04 October 2011

Community & The Urban/Rural Divide

We stayed in two villages over this past unit. The first, Bahn Dong Dip, was transitioning to farming organic sugarcane and rice. We stayed there for one night, and had an exchange with them about their process. The second, in Yasothon province, had transitioned long ago to integrated organic rice farming, growing most of their own food and selling the surplus. (The group was in several different villages, we never learned exactly where we were.) We were there for four nights, exchanging with the villagers and NGOs. Both villages had their own distinct struggles, but both showed a commitment to community support that struck me.

It seemed like everyone had a part to play. Especially in Yasothon province, where I sat in at a meeting for one of the groups involved in the area. I’m pretty sure it was called the Love Nature Network, but a Google search pulls up nothing, so perhaps something was lost in translation. There were about 90 people there representing 90 families, my host dad being one of them. He was actually a speaker, one of the earlier members in the group, when it came to Yasothon province a few years back. These 90 people gathered to learn about and discuss the organic movement in their area, and how they could work within their own community to include others and improve the process. This is the way it was in Dong Dip as well. Villagers came together to improve their lot in life through a shift in process.

It was all very impressive to see. There was a spirit of self-sufficiency in everyone we exchanged with. The government isn’t looked on too kindly here, to varying degrees. At the very least, everyone agreed that the government doesn’t have the best interests of the farming majority in mind. Corporate interests take precedence because of the Thai government’s interest in joining the global economy. Progress is seen as raising the Gross National Product, and these farmers feel like their needs are being ignored. Most farmers in the country are growing for profit, growing the Jasmine 105 rice that the government supports, and have to buy their food from market. On top of this, the government is supporting the use of chemical fertilizers that are banned in the US, the EU, Africa, and most of the other Southeast Asian countries. This is the issue the villagers in Bahn Dong Dip and Yasothon province have gathered around, and the reason they have decided to remove their ties to the government where possible, growing organic and selling their surplus in their own markets.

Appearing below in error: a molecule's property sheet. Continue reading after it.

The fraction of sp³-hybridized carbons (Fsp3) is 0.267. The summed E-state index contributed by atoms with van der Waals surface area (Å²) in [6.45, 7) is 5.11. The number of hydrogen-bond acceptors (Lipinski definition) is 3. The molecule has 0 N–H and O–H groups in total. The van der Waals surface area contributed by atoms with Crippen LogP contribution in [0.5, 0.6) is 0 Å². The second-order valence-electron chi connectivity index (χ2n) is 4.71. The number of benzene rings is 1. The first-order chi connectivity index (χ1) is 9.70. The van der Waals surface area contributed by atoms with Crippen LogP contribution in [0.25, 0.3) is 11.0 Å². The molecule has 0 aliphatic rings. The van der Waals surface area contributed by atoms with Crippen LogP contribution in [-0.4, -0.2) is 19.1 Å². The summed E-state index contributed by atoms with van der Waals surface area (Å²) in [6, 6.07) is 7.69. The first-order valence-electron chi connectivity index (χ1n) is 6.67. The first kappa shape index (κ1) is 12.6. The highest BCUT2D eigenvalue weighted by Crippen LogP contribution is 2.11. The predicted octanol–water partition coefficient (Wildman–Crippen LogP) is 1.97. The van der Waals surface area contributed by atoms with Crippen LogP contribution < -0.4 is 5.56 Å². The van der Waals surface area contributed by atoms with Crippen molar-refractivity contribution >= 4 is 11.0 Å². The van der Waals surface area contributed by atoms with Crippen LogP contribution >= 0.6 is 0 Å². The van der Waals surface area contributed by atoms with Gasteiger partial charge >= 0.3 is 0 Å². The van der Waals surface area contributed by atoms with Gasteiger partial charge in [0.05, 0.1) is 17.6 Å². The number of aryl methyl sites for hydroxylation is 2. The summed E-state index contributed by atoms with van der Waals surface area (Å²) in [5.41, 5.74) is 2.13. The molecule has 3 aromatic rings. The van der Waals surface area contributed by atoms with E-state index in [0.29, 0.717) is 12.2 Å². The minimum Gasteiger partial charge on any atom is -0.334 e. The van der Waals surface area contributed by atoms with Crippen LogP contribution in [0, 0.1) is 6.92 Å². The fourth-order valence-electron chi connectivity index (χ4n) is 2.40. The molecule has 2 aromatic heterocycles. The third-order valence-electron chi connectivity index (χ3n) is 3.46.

Since the beginning of our trip it’s been apparent that most people living in these villages are older. My parents this last trip were in their mid 50s, and all trips before that, my parents ages were similar. There are children running around, but no one who could really help on the farm. Thailand only guarantees education up to the 6th grade, but many families see their children through high school and into university. These children typically don’t come back to the farms; instead, they find work in local cities. For those who don’t complete school, they try and find work in bigger cities. What’s interesting though is that when these children have children of their own, they typically get sent back to be raised by their grandparents. It’s unclear whether or not all families eventually come back together, but there is still this bridge between the urban/rural divide that keeps the community bonded, somehow.